Kirmani's daughter weds
M D Riti
Abid Ali's son
Almost two decades ago, he used to carry him around and play with him. At that time, Syed M H Kirmani certainly never imagined that his friend Abid Ali's only son, Syed Fakhar Ali, would some day become his son-in-law.
Fakhar, as Kirmani affectionately calls him, now works as regional director of a software company called Multimedia Inc in Stracey in California. His father Abid Ali lives with him.
Kirmani's 20-year-old daughter Nishad Fatima married Fakhar in a private nikah ceremony in Bangalore eight months ago. After she got her visa to move to the United States, Kirmani gave the couple a reception in Bangalore, on August 29. Until then, the couple lived apart, just like any affianced couple would.
Now, they are on honeymoon in the Maldives. They will return to Hyderabad for a valima, hosted by Abid Ali, and then go back to California.
"It all began two years ago," says Kirmani. "I have, of course, known Abid Ali and his family from my playing days. I have known these two little kids, Abidbhai's son and daughter, when they were just about five or six years old in Hyderabad. I have actually carried my son-in-law in my arms! His daughter too. We never imagined this would culminate in any kind of relationship: my daughter was not even born then!
"The whole world knows who has a daughter and who has a son. We have numerous friends and wellwishers in common who had told our families about each other. Two years ago, a cousin of mine came down from the US for a wedding in Hyderabad. Fakhar and his family, except for Abidbhai himself, came along with them. We were all together in Hyderabad.
"Apparently, Fakhar liked what he saw of my daughter there. He decided he wanted her as his partner. I never knew all this. Then, a little over a year ago, Abidbhai called from the US, and said, 'Look, bhai, I want to take your daughter away from you; I want her to marry my son.'
"I said, sure, but I need to know what your son does for a living and so on. We exchanged all relevant information by e-mail. He sent me his son's biodata, I sent him my daughter's. There was a lot of information exchanged. As a parent, I wanted a lot of specific information from him. Everything seemed to fit perfectly. The will of the Almighty was also there. The marriage was fixed."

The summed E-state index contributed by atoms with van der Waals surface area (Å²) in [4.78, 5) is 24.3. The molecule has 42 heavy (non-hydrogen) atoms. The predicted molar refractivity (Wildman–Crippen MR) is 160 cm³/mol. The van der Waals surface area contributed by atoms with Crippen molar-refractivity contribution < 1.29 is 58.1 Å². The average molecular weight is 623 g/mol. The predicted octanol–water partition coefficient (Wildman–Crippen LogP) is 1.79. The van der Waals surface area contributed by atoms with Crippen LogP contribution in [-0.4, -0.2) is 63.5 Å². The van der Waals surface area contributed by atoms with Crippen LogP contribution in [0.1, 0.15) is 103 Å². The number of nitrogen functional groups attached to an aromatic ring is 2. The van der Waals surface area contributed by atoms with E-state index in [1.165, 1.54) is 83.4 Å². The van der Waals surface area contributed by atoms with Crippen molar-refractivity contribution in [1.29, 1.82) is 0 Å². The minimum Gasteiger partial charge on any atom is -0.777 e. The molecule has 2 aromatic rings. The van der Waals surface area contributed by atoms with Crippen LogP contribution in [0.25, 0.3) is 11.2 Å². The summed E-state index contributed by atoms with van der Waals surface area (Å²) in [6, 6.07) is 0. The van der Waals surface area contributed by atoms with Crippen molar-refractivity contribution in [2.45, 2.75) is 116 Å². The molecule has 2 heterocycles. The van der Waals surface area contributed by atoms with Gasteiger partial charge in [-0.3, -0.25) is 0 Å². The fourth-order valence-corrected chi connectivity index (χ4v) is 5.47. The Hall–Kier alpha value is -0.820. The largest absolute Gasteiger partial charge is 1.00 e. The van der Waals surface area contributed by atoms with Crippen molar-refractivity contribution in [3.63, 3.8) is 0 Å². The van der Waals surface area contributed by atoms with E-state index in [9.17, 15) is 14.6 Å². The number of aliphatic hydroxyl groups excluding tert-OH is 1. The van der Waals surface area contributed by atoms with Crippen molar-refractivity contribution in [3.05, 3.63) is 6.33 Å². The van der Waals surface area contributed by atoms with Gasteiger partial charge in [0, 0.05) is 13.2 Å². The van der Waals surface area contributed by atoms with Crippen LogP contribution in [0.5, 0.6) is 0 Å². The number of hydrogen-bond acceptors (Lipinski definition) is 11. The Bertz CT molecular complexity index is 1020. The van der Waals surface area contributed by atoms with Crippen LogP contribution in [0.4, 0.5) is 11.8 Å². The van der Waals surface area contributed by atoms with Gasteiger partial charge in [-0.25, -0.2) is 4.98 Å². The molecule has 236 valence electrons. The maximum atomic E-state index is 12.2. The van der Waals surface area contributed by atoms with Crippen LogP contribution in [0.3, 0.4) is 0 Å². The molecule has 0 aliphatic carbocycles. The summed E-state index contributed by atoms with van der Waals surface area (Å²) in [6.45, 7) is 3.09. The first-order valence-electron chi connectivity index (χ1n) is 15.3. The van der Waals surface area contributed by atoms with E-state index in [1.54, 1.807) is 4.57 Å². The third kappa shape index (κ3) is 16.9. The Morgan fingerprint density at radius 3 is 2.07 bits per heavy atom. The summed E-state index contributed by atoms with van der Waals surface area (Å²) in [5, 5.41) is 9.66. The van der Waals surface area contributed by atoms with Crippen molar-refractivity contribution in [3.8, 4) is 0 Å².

Interestingly, the couple never met in between. They just saw each other at the wedding in Hyderabad, and met again at their own nikah.
"This was a very traditionall arranged match," says Kirmani now. "They never met, talked or dated! Abid Ali made the proposal, I accepted, that was it!"
Kirmani himself has three children. Nishad Fathima is the oldest, and has just graduated with a bachelor's degree in arts from Bishop Cotton's women's college in Bangalore. The next one, Mehnaz Fathima, is doing her second year of a pre-university course at Jyoti Nivas College in Bangalore. The youngest, Sadiq Kirmani, is still in Frank Anthony's Public School.
Kirmani's mother, who was terminally ill, died just two days before the wedding reception. She was in hospital for some days before, and Kirmani was constantly at her bedside.
"I did everything for her that an ayah would do," he says now, with tears in his eyes. "That is the least a son can do for his mother, who has devoted her whole life to her children. I am so grateful that she was quite well when the actual nikah took place, and was able to bless the couple."
Interestingly, Kirmani says that what he likes most about the young man who later became his son-in-law were the stories he had heard over the years of how devoted he was to his own parents. Abid Ali had a stroke and needed a bypass surgery when Fakhar was doing his final year of studies. He had to quit studying and earn money to take care of his father's medical bills.
"I was so happy that this young man was so responsible and caring. I am sure he will take care of my daughter with the same devotion!"